Season 1, Episode 13
Tourism Tropical North Queensland
Benjamin Starr talks with Wendy Morris, the Chair of Tourism Tropical North Queensland about the booming tourism industry and the environment in Tropical North Queensland.
Read the transcript
Ben: We are Driving are Own Adventure, we’re in far North Queensland and we are lucky enough to have Wendy Morris joining us who is the Chair and Appointed Director of Tourism Tropical North Queensland, what a cool gig that is. What is that all about?
Wendy: You are right, I’m very lucky! So, I’m able to work with the primary regional tourism organization. We have a team that, that spreads for the promotion of the area the whole way from the Torres Straits to the Northern Territory border and all the way down to Cardwell.
Ben: The hardest part of your job I think would be trying to satisfy everyone’s needs.
Wendy: Well in fact it’s pretty easy because in fact we have got so many different things, we have something for every visitor who comes up here.
Wendy: Obviously with the great gateway to the Great Barrier Reef we have the world’s oldest rainforest, we have extraordinary outback and you can do all of those things hundred different ways. For most of the locals, if you ask them, a lot of them will say, certainly I would answer that in fact that what’s called the wet season is my favourite time of the year.
Ben: And why is that?
Wendy: And the reason is it’s when the place really becomes alive. So, our rainforest is at its best, we have a lot of migratory birds coming, there’s nothing like being in this wonderful warm wet rain in the rivers and just exploring the whole region, so it’s an exciting time!
Ben: One of the perceptions that we have when we live in cities is that governments decide on how things will be, state governments run everything. From what I’ve learned up here and my interviews that I’ve done it’s the complete opposite. These guys are ahead of government.
Wendy: Ha ha, I think you are right there. We are a pioneering spirit, we are entrepreneurial, we have been through very tough times from back in the late 1880s when we had the first settlers here. Obviously, it’s been tough for indigenous cultures up here in pretty tough country forever, but our early pioneers were exactly that and I think we don’t ask others to do it for us we get out there and do it for ourselves.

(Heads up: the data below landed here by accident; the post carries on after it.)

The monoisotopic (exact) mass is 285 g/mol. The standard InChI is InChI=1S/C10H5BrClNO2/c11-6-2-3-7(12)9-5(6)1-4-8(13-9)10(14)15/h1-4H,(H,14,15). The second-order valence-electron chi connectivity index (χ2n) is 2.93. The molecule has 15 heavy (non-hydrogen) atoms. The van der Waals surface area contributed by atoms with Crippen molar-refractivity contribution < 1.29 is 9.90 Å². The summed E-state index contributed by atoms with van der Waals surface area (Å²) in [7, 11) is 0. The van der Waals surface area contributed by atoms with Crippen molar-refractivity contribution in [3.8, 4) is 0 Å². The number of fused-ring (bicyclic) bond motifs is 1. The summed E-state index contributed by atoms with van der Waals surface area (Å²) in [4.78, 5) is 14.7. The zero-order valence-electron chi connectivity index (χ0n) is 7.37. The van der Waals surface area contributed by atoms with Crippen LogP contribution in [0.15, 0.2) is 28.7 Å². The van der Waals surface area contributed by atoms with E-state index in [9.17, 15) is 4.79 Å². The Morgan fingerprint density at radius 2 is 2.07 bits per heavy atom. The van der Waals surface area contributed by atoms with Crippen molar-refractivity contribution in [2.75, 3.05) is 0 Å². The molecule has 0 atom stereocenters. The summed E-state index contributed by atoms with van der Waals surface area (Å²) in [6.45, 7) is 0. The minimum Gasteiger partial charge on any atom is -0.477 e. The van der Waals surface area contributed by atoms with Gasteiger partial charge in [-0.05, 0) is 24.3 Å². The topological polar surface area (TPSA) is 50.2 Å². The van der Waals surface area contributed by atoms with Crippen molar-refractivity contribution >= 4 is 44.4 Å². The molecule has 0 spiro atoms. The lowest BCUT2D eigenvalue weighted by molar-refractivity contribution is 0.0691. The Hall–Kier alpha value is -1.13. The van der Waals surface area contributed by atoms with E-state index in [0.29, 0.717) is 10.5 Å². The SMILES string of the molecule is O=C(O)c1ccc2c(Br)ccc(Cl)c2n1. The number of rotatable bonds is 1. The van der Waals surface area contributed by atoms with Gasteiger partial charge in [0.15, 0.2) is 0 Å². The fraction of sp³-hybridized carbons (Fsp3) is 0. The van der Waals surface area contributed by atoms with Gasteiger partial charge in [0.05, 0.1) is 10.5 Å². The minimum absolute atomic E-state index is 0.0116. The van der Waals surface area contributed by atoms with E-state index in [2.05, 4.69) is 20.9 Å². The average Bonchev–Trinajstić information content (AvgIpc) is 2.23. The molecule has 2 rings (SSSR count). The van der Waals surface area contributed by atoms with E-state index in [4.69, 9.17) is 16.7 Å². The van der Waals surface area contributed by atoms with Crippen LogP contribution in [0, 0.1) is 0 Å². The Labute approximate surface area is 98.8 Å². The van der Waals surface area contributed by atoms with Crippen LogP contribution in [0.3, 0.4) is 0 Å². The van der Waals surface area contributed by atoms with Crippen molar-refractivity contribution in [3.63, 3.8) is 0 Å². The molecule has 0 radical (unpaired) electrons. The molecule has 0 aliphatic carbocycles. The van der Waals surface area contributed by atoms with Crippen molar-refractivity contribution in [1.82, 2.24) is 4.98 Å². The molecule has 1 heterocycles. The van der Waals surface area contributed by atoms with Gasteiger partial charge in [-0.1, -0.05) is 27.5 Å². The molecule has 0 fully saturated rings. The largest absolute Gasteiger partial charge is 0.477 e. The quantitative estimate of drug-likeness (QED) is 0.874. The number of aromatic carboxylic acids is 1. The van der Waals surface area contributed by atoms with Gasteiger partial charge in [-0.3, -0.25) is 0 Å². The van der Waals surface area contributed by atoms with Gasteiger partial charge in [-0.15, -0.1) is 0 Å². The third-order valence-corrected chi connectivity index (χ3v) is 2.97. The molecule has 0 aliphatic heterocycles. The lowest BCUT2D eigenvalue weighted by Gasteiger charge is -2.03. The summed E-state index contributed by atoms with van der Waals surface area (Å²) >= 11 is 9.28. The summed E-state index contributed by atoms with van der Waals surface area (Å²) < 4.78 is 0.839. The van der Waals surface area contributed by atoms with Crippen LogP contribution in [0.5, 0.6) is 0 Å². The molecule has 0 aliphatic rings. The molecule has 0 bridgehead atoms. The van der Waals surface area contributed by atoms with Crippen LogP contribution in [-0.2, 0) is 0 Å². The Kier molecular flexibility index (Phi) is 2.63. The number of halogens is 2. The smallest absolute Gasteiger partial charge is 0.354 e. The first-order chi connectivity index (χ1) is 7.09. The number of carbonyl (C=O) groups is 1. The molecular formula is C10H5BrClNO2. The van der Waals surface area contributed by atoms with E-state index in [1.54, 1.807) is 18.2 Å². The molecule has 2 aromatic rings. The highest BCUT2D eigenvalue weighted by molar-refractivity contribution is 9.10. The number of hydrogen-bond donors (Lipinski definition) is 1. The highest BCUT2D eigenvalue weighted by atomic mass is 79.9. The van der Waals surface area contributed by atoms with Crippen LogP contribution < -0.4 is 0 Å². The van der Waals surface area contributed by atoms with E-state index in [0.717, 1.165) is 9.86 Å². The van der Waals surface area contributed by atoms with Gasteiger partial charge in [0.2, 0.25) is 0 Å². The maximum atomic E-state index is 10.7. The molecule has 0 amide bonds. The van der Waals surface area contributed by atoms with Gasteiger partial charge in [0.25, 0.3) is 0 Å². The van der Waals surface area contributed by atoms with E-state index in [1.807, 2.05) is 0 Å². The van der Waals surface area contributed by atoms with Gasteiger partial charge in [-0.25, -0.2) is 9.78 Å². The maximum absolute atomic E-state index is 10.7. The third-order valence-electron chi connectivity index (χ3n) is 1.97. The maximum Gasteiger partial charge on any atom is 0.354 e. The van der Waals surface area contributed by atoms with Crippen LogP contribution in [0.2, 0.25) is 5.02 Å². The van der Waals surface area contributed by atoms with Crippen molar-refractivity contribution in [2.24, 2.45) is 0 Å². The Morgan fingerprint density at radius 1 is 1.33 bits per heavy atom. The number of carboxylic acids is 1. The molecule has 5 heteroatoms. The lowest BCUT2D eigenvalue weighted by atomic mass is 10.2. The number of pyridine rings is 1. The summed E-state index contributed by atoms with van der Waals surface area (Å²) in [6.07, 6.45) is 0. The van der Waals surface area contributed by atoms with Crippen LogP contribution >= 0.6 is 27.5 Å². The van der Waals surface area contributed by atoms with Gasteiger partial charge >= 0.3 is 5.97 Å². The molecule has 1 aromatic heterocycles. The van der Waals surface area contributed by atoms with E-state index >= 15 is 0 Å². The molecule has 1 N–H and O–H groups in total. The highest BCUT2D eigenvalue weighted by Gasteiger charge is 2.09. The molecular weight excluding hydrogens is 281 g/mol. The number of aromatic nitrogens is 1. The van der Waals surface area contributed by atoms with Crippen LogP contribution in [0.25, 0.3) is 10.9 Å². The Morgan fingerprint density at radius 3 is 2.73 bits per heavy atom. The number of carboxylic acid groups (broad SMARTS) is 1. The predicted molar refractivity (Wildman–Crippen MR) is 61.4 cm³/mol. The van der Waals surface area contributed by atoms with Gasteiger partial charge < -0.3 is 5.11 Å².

Ben: You are world leaders in caring for your surroundings, I mean everybody that we’ve spoken to, everybody has a moral obligation as part of their business to protect the nature, to protect the ocean.
Wendy: Here we’ve got these very special places that we are not only passionate about but we’re looking after, almost with an institutional ecosystem. So we have our marine park managers, wet tropics management authority, we have the researchers through our universities, the Australian Institute of Marine Science, but we have the communities and the NFP’s all working together to look after everything with our natural environment from removing plastics through to being carbon neutral. So, we are absolutely passionate up here, all of us.
Ben: Yeah we’re over at the aquarium yesterday and the lovely gentleman was showing us around and we got to come face to face with the sea turtle who is in remission from dying, and this poor thing, thirty five years old, she’d swallowed a few plastic bags, couldn’t get down enough in the waters, she had barnacles all over her and she was on one road, extinction for her. And it’s amazing to see that how different she was after she’s had this operation and people really do care up here. There seems to be a real I care here, more so than you see in any other capital city.
Wendy: I think that’s right and as far as the turtles go, we’ve got one of the world’s best turtle rehabilitation centres out at Fitzroy Island with Jenny Gilbert. But I think what you’re saying is absolutely right so whether you are a tourism operator or whether you’re just somebody, you know a businessperson, we all care, and I think that is what does set us apart here.
Ben: Now for people that are coming up to this region there’s so much to see and do. You can’t do it in a week, that’s the first thing because the drives are long, the drive are scenic and you’ve got to experience those drives, but everywhere you go takes you to a different destination so what are your top three things besides the Barrier Reef and people should go and see?